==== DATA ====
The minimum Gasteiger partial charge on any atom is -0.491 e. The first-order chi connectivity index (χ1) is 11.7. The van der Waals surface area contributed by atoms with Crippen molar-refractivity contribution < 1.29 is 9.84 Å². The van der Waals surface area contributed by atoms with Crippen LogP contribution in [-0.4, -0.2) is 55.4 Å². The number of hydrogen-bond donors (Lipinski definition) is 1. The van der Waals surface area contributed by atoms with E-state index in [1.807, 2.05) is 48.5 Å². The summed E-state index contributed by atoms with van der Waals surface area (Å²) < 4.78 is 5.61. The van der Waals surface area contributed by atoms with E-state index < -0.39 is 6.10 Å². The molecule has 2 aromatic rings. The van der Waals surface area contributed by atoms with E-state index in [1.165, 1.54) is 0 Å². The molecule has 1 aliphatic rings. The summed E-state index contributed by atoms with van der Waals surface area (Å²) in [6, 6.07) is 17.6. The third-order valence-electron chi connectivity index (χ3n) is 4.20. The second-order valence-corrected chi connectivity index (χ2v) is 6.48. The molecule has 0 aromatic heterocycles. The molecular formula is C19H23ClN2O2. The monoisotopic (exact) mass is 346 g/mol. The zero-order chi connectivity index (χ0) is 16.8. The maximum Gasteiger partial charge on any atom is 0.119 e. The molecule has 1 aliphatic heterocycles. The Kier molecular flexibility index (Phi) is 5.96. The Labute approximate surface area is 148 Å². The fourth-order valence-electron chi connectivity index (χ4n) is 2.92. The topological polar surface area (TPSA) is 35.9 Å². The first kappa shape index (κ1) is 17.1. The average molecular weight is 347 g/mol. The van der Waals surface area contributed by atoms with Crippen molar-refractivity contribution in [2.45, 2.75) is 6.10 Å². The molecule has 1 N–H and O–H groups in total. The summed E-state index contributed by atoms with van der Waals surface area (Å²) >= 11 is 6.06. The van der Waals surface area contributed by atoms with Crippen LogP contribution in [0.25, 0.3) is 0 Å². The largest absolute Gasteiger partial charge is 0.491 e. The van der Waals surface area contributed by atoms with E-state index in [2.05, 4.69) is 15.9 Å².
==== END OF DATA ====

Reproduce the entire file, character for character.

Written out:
The minimum Gasteiger partial charge on any atom is -0.491 e. The first-order chi connectivity index (χ1) is 11.7. The van der Waals surface area contributed by atoms with Crippen molar-refractivity contribution < 1.29 is 9.84 Å². The van der Waals surface area contributed by atoms with Crippen LogP contribution in [-0.4, -0.2) is 55.4 Å². The number of hydrogen-bond donors (Lipinski definition) is 1. The van der Waals surface area contributed by atoms with E-state index in [1.807, 2.05) is 48.5 Å². The summed E-state index contributed by atoms with van der Waals surface area (Å²) < 4.78 is 5.61. The van der Waals surface area contributed by atoms with E-state index < -0.39 is 6.10 Å². The molecule has 2 aromatic rings. The van der Waals surface area contributed by atoms with E-state index in [1.165, 1.54) is 0 Å². The molecule has 1 aliphatic rings. The summed E-state index contributed by atoms with van der Waals surface area (Å²) in [6, 6.07) is 17.6. The third-order valence-electron chi connectivity index (χ3n) is 4.20. The second-order valence-corrected chi connectivity index (χ2v) is 6.48. The molecule has 0 aromatic heterocycles. The molecular formula is C19H23ClN2O2. The monoisotopic (exact) mass is 346 g/mol. The zero-order chi connectivity index (χ0) is 16.8. The maximum Gasteiger partial charge on any atom is 0.119 e. The molecule has 1 aliphatic heterocycles. The Kier molecular flexibility index (Phi) is 5.96. The Labute approximate surface area is 148 Å². The fourth-order valence-electron chi connectivity index (χ4n) is 2.92. The topological polar surface area (TPSA) is 35.9 Å². The first kappa shape index (κ1) is 17.1. The average molecular weight is 347 g/mol. The van der Waals surface area contributed by atoms with Crippen molar-refractivity contribution in [2.45, 2.75) is 6.10 Å². The molecule has 1 N–H and O–H groups in total. The summed E-state index contributed by atoms with van der Waals surface area (Å²) >= 11 is 6.06. The van der Waals surface area contributed by atoms with Crippen LogP contribution in [0.25, 0.3) is 0 Å². The largest absolute Gasteiger partial charge is 0.491 e. The van der Waals surface area contributed by atoms with E-state index in [2.05, 4.69) is 15.9 Å².